Hansen, V., Søndergaard, J., Asmund, G., Aastrup, P., Gustavson, K., Garcia, G., Nymand, J. & Larsen, M.B. 2016. Exploitation of radioactive minerals in Greenland. Management of environmental issues based on experience from uranium producing countries. Aarhus University, DCE – Danish Centre for Environment and Energy, 244 pp. Scientific Report from DCE – Danish Centre for Environment and Energy No. 200 http://dce2.au.dk/pub/SR200.pdf
In October 2013, Greenland lifted the so-called zero-tolerance policy for extraction of radioactive minerals. The decision was made at the time when a mining project was under development at Kvanefjeld (Kuannersuit) in South Greenland, a deposit that besides rare earth elements, flour and zinc contains the radioactive elements uranium and thorium. The project at Kvanefjeld is now at a stage when an Environmental Impact Assessment (EIA) report and an application for exploitation license are currently being assessed by the Danish Centre for Environment and Energy (DCE) and Greenland Institute of Natural Resources (GINR).
DCE and GINR are long-time advisors to the Greenland authorities on environmental issues. This advisory includes evaluation of EIA reports on mining projects. DCE and GINR’s evaluation of the EIA reports shall ensure that the EIA reports give a correct and thorough description of the environmental impacts of the project. The final EIA report and the so-called ‘White Book’, containing comments on the report from public consultations, will later form the basis for the Greenland Government (Naalakkersuisut) to decide for or against a mining project, to define the environmental requirements for the project and whether it has to be modified.
In relation to the possible exploitation license, DCE and GINR provide recommendations on how to set the environmental requirements and conditions in order to minimize any adverse environmental effects. Since previous mining projects in Greenland have not involved exploitation of radioactive minerals, there was a need to build up specific knowledge at DCE and GINR on environmental issues and management associated with mining and milling of radioactive minerals.
In the beginning of 2014, a collaboration project between DCE and GINR was initiated with the purpose of gathering information and knowledge on environmental issues and management of radioactive minerals mining and milling worldwide that can potentially be used in Greenland. The project was continued through 2014, 2015 and 2016. The project was not specifically focused on Kvanefjeld but on mining and milling of radioactive minerals in Greenland in general, both as main product and by-product associated with mining of other minerals. The project was funded by the Environment Agency for Mineral Resources Activities (EAMRA).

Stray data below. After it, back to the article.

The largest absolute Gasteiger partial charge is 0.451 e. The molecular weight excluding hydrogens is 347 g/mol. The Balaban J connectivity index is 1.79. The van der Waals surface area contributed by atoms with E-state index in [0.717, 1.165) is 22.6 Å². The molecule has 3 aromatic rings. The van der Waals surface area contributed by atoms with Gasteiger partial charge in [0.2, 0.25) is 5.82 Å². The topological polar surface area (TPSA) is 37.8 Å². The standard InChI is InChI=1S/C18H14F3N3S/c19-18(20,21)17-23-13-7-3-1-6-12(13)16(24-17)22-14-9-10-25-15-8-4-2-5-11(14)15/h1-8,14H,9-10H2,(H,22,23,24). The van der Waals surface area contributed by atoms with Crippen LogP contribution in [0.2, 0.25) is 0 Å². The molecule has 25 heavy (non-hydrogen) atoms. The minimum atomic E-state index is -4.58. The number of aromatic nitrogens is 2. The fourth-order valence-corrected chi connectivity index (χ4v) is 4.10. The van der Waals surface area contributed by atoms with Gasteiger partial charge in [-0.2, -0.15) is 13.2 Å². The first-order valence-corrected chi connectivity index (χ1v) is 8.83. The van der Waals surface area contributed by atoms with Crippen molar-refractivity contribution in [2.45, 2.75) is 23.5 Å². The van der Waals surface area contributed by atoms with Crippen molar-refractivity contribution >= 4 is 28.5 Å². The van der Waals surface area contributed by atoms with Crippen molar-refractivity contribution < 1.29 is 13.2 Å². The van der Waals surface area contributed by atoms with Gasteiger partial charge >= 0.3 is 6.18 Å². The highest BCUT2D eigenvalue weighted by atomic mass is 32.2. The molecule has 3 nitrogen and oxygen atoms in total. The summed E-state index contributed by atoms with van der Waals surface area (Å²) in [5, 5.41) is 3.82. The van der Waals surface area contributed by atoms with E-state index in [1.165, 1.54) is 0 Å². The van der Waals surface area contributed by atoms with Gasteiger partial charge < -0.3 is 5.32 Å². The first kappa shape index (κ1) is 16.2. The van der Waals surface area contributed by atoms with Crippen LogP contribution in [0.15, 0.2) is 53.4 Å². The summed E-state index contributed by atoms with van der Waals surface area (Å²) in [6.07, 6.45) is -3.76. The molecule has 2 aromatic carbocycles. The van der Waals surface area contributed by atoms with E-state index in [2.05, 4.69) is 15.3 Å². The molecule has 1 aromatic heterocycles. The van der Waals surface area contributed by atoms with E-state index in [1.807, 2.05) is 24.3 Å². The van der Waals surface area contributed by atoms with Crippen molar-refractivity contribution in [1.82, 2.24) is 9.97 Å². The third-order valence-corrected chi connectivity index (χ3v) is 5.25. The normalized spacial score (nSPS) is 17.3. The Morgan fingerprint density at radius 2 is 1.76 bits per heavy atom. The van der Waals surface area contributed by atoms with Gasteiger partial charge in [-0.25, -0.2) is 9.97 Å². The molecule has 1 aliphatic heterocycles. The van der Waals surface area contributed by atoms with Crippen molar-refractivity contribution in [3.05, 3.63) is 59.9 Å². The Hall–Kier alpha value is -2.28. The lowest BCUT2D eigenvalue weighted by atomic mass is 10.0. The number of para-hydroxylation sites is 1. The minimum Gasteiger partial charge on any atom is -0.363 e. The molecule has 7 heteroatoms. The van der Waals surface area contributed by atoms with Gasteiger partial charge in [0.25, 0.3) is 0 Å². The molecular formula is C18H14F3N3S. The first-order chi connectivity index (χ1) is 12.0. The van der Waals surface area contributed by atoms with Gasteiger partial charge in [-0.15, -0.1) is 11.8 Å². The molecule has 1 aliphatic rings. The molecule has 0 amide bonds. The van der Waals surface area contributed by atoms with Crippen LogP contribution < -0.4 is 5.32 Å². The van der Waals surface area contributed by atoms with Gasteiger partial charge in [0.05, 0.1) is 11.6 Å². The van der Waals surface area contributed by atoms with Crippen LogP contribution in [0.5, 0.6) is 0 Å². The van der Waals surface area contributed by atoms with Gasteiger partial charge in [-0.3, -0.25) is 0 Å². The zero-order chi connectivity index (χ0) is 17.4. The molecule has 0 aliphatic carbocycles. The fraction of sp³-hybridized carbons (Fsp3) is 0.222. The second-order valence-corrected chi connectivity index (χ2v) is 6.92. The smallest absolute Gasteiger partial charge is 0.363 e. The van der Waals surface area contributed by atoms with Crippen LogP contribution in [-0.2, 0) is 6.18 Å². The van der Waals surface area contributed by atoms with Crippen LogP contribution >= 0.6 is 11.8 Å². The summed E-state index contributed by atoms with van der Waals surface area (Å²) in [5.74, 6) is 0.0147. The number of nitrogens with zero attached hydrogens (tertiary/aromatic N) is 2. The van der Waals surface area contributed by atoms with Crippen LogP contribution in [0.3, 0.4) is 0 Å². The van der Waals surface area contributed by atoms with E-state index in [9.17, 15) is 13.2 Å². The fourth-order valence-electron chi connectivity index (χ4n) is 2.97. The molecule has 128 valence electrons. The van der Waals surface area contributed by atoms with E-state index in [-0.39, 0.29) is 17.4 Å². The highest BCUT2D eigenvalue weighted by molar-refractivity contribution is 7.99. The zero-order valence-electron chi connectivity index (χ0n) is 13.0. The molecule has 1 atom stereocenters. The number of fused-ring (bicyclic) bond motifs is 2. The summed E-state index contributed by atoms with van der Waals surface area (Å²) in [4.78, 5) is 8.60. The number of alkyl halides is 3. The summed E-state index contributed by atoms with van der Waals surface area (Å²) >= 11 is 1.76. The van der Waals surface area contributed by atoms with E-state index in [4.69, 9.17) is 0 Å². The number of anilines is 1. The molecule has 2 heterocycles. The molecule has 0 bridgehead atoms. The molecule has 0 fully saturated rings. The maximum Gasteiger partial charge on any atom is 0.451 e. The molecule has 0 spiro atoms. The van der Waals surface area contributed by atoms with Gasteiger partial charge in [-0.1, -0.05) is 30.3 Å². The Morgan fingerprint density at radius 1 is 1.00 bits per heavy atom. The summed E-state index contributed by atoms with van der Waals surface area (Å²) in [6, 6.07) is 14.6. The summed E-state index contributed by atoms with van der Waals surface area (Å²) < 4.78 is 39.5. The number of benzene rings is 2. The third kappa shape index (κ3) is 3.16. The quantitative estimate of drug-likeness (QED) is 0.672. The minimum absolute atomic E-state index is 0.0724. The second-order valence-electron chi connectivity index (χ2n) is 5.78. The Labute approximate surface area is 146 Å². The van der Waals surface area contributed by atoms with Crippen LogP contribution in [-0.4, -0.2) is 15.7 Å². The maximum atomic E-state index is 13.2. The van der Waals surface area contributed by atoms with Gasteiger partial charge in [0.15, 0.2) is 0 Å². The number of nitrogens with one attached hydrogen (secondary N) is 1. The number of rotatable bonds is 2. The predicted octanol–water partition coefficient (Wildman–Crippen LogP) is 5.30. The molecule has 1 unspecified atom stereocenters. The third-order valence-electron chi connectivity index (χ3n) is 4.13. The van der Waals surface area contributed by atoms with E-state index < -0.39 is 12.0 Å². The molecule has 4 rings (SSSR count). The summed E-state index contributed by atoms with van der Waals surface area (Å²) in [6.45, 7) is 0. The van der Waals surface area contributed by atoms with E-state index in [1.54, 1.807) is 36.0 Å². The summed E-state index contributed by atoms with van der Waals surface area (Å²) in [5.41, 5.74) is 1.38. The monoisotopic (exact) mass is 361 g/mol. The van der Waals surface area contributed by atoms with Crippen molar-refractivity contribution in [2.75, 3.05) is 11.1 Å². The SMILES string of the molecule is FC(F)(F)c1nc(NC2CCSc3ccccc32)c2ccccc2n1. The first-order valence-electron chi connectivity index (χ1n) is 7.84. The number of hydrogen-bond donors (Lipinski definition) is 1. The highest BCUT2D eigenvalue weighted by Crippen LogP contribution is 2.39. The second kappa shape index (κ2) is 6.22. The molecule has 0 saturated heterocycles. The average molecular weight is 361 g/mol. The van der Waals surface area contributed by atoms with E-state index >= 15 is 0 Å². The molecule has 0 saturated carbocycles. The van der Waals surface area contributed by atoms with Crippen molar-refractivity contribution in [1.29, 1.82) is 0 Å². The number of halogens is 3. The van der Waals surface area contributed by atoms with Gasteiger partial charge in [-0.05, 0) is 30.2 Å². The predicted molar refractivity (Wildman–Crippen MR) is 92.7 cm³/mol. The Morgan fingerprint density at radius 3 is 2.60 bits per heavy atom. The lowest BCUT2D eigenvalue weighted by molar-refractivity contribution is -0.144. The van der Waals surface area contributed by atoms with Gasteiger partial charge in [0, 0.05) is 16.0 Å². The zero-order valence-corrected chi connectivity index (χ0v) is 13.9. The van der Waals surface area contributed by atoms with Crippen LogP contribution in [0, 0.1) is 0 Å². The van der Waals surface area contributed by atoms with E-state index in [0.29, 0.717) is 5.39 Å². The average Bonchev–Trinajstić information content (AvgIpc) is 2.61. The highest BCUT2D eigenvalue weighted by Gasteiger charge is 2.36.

This report is prepared to EAMRA and presents the outcome of the project until this date. The report includes more than 200 pages of information gathered at meetings and workshops, through available literature and on field trips to former and existing uranium mines in Germany and Australia, respectively. Examples of the management of environmental and health practices at uranium facilities operating in the Arctic and elsewhere in the world are given in Appendix A. The intention of the report was for it to be a compendium with relevant background information to be used as a checklist for issues to consider in future projects involving mining and milling of radioactive minerals in Greenland.
Not all the information gathered here will be relevant to all potential future mining and milling projects in Greenland but will provide a foundation of knowledge that can be targeted towards the specific project, taking site-specific factors such as ore-composition, mining type, extraction methods, local environmental conditions, proximity to settlements, etc. into account.
Different topics and recommendations for specific requirements for all uranium production phases are presented in the ten chapters of the report.
Chapter 1 gives an introduction to the report and the different chapters in detail.
Chapter 2 provides a review of uranium production worldwide, different mining methods and steps involved in the production of uranium for use in civilian power generation. Past and modern practices of uranium mining are presented and examples of environmental management at uranium facilities are given. A short description of uranium production and key environmental issues in a range of different countries is provided in the associated appendix.